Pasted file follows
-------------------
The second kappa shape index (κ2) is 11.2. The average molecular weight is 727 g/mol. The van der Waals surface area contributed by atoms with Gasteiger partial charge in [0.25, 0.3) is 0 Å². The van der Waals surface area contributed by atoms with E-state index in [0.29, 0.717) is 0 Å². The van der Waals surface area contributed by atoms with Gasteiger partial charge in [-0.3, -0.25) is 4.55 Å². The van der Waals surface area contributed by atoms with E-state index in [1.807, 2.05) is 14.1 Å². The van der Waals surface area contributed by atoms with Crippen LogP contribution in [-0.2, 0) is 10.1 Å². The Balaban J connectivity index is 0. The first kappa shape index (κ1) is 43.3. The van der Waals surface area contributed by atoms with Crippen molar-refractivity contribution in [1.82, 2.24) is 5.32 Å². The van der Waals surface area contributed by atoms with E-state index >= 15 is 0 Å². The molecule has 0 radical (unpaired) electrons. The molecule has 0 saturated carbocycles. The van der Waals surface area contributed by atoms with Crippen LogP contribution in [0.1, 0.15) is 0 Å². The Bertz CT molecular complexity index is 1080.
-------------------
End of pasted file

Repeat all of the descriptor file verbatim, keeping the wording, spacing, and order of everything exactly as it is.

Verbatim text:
The second kappa shape index (κ2) is 11.2. The average molecular weight is 727 g/mol. The van der Waals surface area contributed by atoms with Gasteiger partial charge in [0.25, 0.3) is 0 Å². The van der Waals surface area contributed by atoms with E-state index in [0.29, 0.717) is 0 Å². The van der Waals surface area contributed by atoms with Gasteiger partial charge in [-0.3, -0.25) is 4.55 Å². The van der Waals surface area contributed by atoms with E-state index in [1.807, 2.05) is 14.1 Å². The van der Waals surface area contributed by atoms with Crippen LogP contribution in [-0.2, 0) is 10.1 Å². The Balaban J connectivity index is 0. The first kappa shape index (κ1) is 43.3. The van der Waals surface area contributed by atoms with Crippen molar-refractivity contribution in [1.82, 2.24) is 5.32 Å². The van der Waals surface area contributed by atoms with E-state index >= 15 is 0 Å². The molecule has 0 radical (unpaired) electrons. The molecule has 0 saturated carbocycles. The van der Waals surface area contributed by atoms with Crippen LogP contribution in [0.1, 0.15) is 0 Å². The Bertz CT molecular complexity index is 1080.